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Accidentally left bass (in case) in trunk for entire week

Discussion in 'Basses [BG]' started by lastminute, Aug 26, 2012.


  1. lastminute

    lastminute

    Dec 25, 2007
    Hello,

    Short version of story, left my maple fretboard G&L L-2000 (in a hard shell case) in the trunk of my car after playing at church Sunday, had one busy week and didn't remember it was there till tonight. Parked in a shaded area while at home, car was only out in the sun when I was at my internship for around 5 hours at a time (3x this week).

    What sort of damage should I be looking for, aside from a possibly warped neck?
     
  2. nothing. Maybe you need to re-tweak the overall setup or tight/release the truss rod.
     
  3. Yeah I would think a setup would be about it. If you live in someplace like death valley, it would be less than ideal, or someplace really cold in the winter same thing, but even then I doubt any actual damage would occur.
     
  4. KramerBassFan

    KramerBassFan

    Jan 3, 2009
    +1

    I'd imagine it sat in a cardboard box on a boat from China/ Wherever for a month or more, and then there is the time it spent in the back of a music store, then the time in a delivery truck. It should be just fine. :)
     
  5. mech

    mech Supporting Member

    Jun 20, 2008
    Meridian, MS, USA
    I've never seen real damage from what you describe but I have seen necks back bow from the wood expanding when left in a hot car for several days. If it plays fine, it's OK and you probably have a very stable instrument. If you have string buzz you didn't have before, I wouldn't make any adjustments yet. I'd slack off the strings, let it sit in a place with a normal room temp for 3 or 4 days to let the neck recover, then tune it up and see if it needed setup adjustments due to a permanent change in the neck.

    mech
     
  6. if you take off the strings, the neck will NOT "recover" but backbow immediately due to the lack of front pull against the rod loaded tension, instead.

    The correct procedure should be a) remove the strings and 2) loose completely the truss rod; but it's not worth the effort.

    Just leave the bass alone at home for one day/night and then set it up again.
     
  7. soulman969

    soulman969 SUSPENDED

    Oct 6, 2011
    Englewood, Colorado
    If they got damaged that easily then when we rode around the upper Midwest in -30 degree weather with everything stored overnight in a van or the equipment trailer I'd have needed to buy a lot more basses than I have.

    We didn't need to have our nitro finishes CS aged for us. Nature took care of that quite well. You'll be fine......and so will the bass.:)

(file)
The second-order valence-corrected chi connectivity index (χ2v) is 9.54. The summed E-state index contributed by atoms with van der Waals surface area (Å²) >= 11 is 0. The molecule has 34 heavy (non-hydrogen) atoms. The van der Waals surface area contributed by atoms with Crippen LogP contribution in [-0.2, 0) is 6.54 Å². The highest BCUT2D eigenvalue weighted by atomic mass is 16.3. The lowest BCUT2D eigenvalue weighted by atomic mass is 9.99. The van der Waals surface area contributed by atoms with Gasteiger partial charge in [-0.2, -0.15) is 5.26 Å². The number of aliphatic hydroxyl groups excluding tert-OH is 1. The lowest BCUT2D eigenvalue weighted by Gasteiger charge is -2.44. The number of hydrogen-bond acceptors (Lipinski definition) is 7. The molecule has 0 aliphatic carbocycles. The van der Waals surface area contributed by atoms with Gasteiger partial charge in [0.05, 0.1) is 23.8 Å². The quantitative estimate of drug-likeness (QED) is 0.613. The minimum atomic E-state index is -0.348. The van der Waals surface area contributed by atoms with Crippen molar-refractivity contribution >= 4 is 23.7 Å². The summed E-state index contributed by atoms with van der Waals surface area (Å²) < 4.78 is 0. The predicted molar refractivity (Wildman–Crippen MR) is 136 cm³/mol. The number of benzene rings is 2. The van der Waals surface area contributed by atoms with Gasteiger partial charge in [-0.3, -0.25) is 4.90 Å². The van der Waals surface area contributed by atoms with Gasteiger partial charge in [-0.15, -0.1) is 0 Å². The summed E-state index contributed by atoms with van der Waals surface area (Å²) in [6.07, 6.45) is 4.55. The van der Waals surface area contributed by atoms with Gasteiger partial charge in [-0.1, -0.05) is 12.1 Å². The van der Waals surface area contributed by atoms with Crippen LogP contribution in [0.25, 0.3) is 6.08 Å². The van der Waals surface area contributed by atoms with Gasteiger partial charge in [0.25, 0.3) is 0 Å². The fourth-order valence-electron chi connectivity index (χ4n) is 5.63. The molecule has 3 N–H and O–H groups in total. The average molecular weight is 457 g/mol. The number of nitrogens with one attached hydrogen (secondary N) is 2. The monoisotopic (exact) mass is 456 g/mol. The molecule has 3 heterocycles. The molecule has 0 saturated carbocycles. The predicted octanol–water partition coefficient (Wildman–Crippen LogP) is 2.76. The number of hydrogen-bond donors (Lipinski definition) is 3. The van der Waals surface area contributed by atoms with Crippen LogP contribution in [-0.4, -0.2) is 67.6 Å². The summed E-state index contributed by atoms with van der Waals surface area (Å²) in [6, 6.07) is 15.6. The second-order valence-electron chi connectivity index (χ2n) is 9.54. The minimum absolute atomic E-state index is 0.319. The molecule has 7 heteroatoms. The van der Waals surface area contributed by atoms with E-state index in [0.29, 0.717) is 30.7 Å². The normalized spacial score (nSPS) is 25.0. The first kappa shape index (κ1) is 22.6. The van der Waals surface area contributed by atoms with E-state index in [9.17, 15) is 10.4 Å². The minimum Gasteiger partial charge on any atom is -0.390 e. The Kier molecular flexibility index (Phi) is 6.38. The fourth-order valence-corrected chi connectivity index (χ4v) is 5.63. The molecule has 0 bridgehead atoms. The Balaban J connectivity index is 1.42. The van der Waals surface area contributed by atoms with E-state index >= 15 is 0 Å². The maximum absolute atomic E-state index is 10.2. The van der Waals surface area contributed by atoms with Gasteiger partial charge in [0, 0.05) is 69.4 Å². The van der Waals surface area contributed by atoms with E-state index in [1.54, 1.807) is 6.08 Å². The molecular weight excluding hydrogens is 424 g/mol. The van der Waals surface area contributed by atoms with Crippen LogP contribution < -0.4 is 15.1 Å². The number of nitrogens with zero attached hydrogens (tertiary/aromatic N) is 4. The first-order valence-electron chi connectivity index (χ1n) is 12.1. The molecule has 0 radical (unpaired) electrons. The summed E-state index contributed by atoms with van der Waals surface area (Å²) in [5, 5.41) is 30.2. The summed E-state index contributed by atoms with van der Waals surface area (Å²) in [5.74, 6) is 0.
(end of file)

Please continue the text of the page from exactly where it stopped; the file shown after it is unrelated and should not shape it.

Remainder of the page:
8. mech

    mech Supporting Member

    Jun 20, 2008
    Meridian, MS, USA
    A proper procedure is any procedure that works and fixes the problem, if there is one, without doing damage. The only real merit between different procedures is the amount of time, special equipment needed or callbacks. I've "fixed" none or several "left in the car" instruments every summer for many years, made money, or not, and been a hero by using the exact procedure I described. Taught to me by my dad in the 60s back when I did foolish things to a '56 Telecaster. I always tell the owners how to do it. I really charge the $$ as a mild object lesson in some cases (attitude or lack of care of the instrument).

    I realize that slacking off the strings will increase the immediate back bow and is counter intuitive. As I was taught, the wood of the neck and the truss rod need to reach an equilibrium without the string tension helping the wood and maybe causing over recovery and immediate future setup tweaks (callbacks). Works for me but YMMV. :)

    mech
     
  9. (just for the sake of clarity, then if that is your way, who am I to say "yes" or "not" if it works for you, ok?!)

    The truss rod is used exclusively to counteract the string pull on the other side, not to find the equilibrium with the wood. If it (rod) was not there, the more the tension of the strings, the more the neck will front bow. The only equilibrium you will find when you don't have the strings mounted and at pitch is with the rod completely loosen; so the neck will be completely straight, then: do not forget that the neck/fretboard is built completely flat (lengthwise) with the truss rod installed but completely loosen or with just one/two turns, so to hold to the bolt ends (so no pull effect).

    With strings on to pitch, having a rod and turning it "in" until fretboard straightness (more or less: preferences), will now help the wood remaining in its, say, "neutral" condition. When you remove one of the two (rod or strings) from the "equation", the wood will bend according to the remaining pull.

    Well, thanks God the wood is a wonderful and naturally elastic material that will return to "pitch" when you will restrung the bass/guitar (or... reinsert the rod!) despite what we do to it, until a certain extent!!! But, again, this is only my own neglectable experience, anyway...

    ;)
     
  10. svtb15

    svtb15

    Mar 22, 2004
    Austin,TX - McKinney,TX - NY,NY, - Nashville,TN
    I play it all. Whatever works for the gig
    When i was a kid i used to do it all the time with my 71 maple necked fender P bass..I lived in NY.. Winter was cold and summer moderate not too hot.. but hot enough at times.
    . It was a one piece maple with skunk stripe and no capped fingerboard.. So i really never had an issue.. I stil have the bass 40 years later and its great...
    However i think that most basses today have a separate fingerboard glued to the main neck.. And that glue can soften and allow the fingerboard to slip minuscule amount and possibly cause issues...
    You will know pretty qiuk though.. Try adjusting te Truss rod if need be.. and see how it goes..
     

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